ELLIOT LAKE, ONT.—The scathing report from retired justice Paul Belanger has vindicated what the family members of victims and residents of this small northern town have been saying all along — that the deadly mall collapse was preventable and preceded by years of negligence and ignored warnings over the structure.
More than 100 community members gathered in Elliot Lake Wednesday to hear Belanger’s remarks on his 1, 394 page report that places the blame for the deadly collapse with the mall’s owners, inspectors and officials.
“It was not an accident, ” said Réjean Aylwin, father of Lucie Aylwin, the 37-year-old woman killed in the collapse. “This is something that never should have happened. What he was saying today was that it was not the building’s fault, it was everybody’s fault.”
Lucie, 37, and Doloris Perizzolo, 74, were killed in June 2012 when the roof collapsed above the lottery booth in the Algo Centre Mall. Several others were injured. What followed was a round-the-clock rescue effort that culminated in the recovery of the bodies of both women.
The 33 years leading up to the collapse of the mall and the week-long rescue effort were both the subject of a provincial inquiry that heard from 118 witnesses over as many days and gathered more than 1-million pages of documents.
“Although it was rust that defeated the structure of the Algo Mall, the real story behind the collapse is one of human, not material, failure, ” said Belanger. “It is difficult to resist the conclusion that, if any one of the owners, engineers, or officials who were involved with the mall over its 33 years of existence had insisted, ‘Enough — this building will fail if it isn’t fixed, ’ two lives would not have been senselessly and tragically lost. Some did, but they were ignored.”
Roger Oatley, the lawyer representing the families of Perizzolo and Lucie in their civil lawsuit, said they were pleased with the report.
“The family is relieved that the commissioner did not pull his punches and squarely laid the blame for this tragedy at the feet of the owners, the city of Elliot Lake, the engineers and the Ministry of Labour, ” said Oatley. “The family is also very pleased that the commissioner rejected the excuse given by the city officials that they did not know about the problem.”
The commissioner’s findings have no bearing on civil or criminal proceedings currently under way.
Members of the community applauded Belanger as he delivered his recommendations, but some raised the question of if and when further criminal charges would be laid. So far only one man has been charged criminally in connection with the collapse — former engineer Robert Wood faces two counts of criminal negligence causing death and one count of criminal negligence causing injury.
“I think there’s going to be more closure if the OPP comes out with more people. I think that some people in the community still feel that there should be some charges, ” said Luc Morrissette, who ran Alpine Flowers and Gifts in the mall for 16 years.
The OPP investigation into the collapse is ongoing.
Belanger makes 71 recommendations that touch on the province’s building code, real estate transactions and emergency services. Among the recommendations is a new form of inspection that would ensure buildings are maintained to a minimum standard, a public database for structural inspections and a requirement for building owners to disclose all previous inspections when selling property.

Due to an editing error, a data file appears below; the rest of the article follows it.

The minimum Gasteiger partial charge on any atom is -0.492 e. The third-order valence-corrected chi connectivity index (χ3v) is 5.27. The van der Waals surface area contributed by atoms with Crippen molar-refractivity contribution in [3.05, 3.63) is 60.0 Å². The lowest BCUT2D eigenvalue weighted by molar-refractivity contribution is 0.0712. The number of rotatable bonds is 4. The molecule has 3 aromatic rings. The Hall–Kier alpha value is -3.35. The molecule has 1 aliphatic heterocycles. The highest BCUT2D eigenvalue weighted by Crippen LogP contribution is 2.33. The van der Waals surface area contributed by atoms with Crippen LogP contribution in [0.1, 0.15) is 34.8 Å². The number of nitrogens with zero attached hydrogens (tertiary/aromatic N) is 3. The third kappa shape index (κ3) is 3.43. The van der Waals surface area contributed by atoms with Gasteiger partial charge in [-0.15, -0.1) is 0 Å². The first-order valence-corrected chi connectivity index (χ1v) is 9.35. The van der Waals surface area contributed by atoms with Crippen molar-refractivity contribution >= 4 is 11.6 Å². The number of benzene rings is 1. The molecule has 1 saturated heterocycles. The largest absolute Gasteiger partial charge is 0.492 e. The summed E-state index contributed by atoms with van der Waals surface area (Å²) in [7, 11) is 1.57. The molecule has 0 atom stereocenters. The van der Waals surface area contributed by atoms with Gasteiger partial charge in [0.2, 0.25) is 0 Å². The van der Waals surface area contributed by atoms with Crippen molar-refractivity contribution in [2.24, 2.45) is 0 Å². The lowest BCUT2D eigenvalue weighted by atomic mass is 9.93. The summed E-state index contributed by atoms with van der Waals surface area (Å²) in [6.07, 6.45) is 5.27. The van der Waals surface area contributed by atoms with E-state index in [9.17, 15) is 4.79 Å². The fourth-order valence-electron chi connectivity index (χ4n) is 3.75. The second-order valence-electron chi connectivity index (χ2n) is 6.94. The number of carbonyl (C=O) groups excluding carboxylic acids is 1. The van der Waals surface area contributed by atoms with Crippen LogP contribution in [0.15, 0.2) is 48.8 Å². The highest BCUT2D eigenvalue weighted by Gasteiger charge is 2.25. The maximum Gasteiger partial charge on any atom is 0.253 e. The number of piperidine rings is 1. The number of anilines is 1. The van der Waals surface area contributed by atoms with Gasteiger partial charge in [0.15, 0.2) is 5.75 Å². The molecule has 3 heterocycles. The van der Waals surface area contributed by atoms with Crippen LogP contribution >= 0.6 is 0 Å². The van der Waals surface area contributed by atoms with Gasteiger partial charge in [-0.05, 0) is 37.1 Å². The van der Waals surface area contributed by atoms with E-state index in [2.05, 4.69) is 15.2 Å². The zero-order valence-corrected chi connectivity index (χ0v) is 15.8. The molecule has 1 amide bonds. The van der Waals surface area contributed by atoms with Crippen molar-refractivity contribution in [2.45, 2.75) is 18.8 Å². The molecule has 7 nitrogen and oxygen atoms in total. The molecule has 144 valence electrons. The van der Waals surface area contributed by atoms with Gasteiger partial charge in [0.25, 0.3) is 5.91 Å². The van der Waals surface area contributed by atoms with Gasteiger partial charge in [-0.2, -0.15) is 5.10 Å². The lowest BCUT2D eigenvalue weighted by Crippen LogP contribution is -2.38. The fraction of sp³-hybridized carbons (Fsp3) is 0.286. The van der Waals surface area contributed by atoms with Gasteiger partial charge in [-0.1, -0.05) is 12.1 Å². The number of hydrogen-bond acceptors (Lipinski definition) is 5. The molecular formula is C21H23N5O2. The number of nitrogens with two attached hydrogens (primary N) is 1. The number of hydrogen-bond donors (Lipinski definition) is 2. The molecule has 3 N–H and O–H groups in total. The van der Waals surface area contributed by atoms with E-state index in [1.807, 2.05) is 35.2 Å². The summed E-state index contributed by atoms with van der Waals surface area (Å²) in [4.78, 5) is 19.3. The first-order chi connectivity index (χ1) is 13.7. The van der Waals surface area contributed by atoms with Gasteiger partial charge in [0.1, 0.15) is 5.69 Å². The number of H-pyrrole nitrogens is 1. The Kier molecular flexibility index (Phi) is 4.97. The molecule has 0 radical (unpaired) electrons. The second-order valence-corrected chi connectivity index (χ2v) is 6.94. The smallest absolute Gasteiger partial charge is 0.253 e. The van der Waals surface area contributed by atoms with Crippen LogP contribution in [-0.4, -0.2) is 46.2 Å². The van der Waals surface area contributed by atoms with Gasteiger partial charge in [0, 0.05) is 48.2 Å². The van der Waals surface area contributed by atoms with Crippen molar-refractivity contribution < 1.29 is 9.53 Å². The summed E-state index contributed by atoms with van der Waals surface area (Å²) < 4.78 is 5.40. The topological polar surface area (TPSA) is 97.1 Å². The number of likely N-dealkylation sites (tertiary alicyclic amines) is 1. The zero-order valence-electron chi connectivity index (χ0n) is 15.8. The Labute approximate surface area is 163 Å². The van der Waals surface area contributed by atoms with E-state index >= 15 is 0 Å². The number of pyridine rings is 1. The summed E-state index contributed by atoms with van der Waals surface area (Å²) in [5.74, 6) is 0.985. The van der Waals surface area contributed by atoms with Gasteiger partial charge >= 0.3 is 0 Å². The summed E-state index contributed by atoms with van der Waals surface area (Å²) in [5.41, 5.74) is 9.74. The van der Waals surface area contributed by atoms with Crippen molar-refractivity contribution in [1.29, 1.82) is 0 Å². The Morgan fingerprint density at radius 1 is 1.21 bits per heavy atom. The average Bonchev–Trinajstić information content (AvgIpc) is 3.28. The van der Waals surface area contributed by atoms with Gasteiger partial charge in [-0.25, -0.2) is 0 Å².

“If safety requires that buildings be designed and built so that they are safe when construction ends, it also requires that buildings be maintained so that they are safe during the whole of their useful life. There is currently no such requirement, ” he said.
Belanger also scrutinized the rescue effort, noting that there was a distinct lack of coordination at the upper levels. He questioned whether a faster response time by the urban search and rescue squads from the GTA could have changed the situation. Aylwin could have been alive for as long as 39 hours, Belanger wrote.
“Doloris Perizzolo’s death was unquestionably and mercifully quick, ” said Belanger. “But the extent to which miscues, miscommunications, and mistakes prevented the rescue of Lucie Aylwin is a difficult question.”
Attorney General Madeleine Meilleur said Wednesday that the government would act immediately on some recommendations, like establishing an advisory panel, but that others may take time.
“I am confident that we can all learn from this report. The advice contained within it will help to guide our decision-making as we move forward in creating a safer Ontario, ” said Meilleur.
Area NDP MPP Michael Mantha, who had an office in the former mall, called the report “scathing” and vowed to work to implement its recommendations.
“We owed it to the families and friends of Lucie and Doloris, and our community, to get answers about what happened. Today was the first step in getting those answers and now we owe it to them to make sure it doesn’t happen again, ” he said in a statement.
Highlights from recommendations
- Implement minimum structural maintenance standards for large-scale buildings across Ontario and require them to be regularly inspected.
- Create a publicly accessible database of structural inspections performed by licensed structural engineers.
- Ensure the results of those inspections are passed on with every sale by having sellers include an affidavit affirming they’re disclosing the complete history.
- Restore funding to urban search and rescue teams, enhance their training and ensure they can be quickly dispatched to all parts of the province.
- Build partnerships with Ontario Mine Rescue, which has 875 trained volunteer rescuers who are all mine employees, to assist in future disasters.
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